Most single cell batteries in smaller devices use “device side” fuel gauges. A circuit in the host device measures the temperature, voltage and impedance of the battery and users look-up tables to predict its state of charge. This method is far more accurate than simple voltage based gauges but it is no substitute for a “battery-side” fuel gauge, which allows the power source to constantly tracks its condition.
Remaining benign throughout its lifetime is of pre-requisite importance for any type of battery, but is of particular concern when the battery powers a device worn close to the human body.
Safety standards published by the International Electrotechnical Commission (IEC) and Underwriter Laboratories (UL), in addition to battery transportation standards published by the IEC and the United Nations, provide a regulated framework for testing. This can be certified by a third party body and used as documented evidence when applying for certification of a complete product.
Safety testing includes altitude simulation, shock, vibration, overcharge, forced discharge, thermal cycling, external short circuit, nail penetration, crush and drop – basically any form of use or abuse that can be expected during the life of the battery.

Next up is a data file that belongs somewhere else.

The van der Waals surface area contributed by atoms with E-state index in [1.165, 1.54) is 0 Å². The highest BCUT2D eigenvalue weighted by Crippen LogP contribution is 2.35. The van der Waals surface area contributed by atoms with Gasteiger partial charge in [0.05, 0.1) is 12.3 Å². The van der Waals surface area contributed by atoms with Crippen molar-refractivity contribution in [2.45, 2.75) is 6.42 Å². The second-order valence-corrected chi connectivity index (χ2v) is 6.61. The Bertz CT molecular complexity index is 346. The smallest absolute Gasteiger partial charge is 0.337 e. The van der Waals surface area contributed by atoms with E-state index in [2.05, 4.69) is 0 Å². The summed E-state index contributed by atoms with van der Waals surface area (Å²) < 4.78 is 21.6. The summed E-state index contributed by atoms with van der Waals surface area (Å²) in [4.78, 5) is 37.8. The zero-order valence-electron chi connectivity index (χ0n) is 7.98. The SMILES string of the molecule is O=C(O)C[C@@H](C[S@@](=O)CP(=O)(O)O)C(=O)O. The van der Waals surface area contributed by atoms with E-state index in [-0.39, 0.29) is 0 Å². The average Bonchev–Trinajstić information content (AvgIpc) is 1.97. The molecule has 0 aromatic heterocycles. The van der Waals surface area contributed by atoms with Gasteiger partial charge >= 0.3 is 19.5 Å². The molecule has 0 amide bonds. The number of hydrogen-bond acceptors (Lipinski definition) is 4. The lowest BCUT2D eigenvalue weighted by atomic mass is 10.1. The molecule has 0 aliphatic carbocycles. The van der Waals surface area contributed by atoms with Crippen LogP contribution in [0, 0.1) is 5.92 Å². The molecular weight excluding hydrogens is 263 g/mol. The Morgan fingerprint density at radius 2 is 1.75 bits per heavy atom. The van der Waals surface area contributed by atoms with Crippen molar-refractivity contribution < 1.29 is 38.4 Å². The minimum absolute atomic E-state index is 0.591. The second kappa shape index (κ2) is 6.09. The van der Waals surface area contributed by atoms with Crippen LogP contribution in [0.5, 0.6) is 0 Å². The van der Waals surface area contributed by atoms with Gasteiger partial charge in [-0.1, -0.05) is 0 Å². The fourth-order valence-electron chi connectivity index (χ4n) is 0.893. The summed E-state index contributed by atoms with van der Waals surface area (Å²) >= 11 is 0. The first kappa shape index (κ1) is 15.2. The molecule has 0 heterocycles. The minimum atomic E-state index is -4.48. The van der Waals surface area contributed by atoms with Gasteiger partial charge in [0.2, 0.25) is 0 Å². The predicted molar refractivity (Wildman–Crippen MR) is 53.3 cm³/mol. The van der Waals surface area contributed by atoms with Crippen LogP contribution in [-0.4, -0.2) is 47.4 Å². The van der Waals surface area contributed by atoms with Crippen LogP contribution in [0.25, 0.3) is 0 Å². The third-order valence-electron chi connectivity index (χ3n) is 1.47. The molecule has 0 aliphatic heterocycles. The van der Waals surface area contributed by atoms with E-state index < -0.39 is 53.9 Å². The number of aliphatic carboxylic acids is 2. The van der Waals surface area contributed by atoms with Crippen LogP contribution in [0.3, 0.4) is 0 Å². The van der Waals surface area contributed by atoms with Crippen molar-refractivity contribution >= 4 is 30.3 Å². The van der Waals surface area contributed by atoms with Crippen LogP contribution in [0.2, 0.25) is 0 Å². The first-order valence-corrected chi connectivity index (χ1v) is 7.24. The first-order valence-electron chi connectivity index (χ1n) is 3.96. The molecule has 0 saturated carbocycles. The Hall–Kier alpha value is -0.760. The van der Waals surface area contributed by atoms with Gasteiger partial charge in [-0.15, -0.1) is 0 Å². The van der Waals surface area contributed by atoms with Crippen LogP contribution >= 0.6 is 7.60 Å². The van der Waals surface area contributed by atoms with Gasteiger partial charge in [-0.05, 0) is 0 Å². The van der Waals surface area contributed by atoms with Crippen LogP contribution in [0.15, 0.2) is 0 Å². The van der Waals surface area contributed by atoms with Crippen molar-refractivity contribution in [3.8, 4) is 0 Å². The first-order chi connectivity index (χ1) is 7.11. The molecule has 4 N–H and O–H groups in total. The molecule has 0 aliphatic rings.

The golden rule for any designer of portable electronic devices is to involve the battery integrator early in the design process. Drawing on their expertise can help make the final product smaller and less costly than if battery designers are left out of the loop and simply asked to fill a void in the device with a battery.
Unfortunately, the latter is often the case and this can lead to the development of a compromised design in which energy density possibilities are not maximised and costly electrical and mechanical fixes must be put in place to realise the original design expectation.
As an example of this approach, Accutronics recently worked with a medical imaging company to develop a new lithium polymer smart battery. It was involved from the very first concept sketches, because the new device had to be 50% thinner than the existing model.
Using a collaborative approach it developed and produced a battery measuring 7.1 mm thick, but which delivered in excess of 24 Wh. The battery became part of the device, providing both power and mechanical strength. If the battery design had been left until the end of the process the whole design would have been compromised.
Choosing embedded or removable
The current trend in consumer electronics is for a battery to be embedded in a device, meaning they are factory fitted and can only be replaced by trained professionals, not by the users themselves. Embedded batteries are used extensively in tablets, media players and smart phones. However, embedded batteries are not always the perfect solution.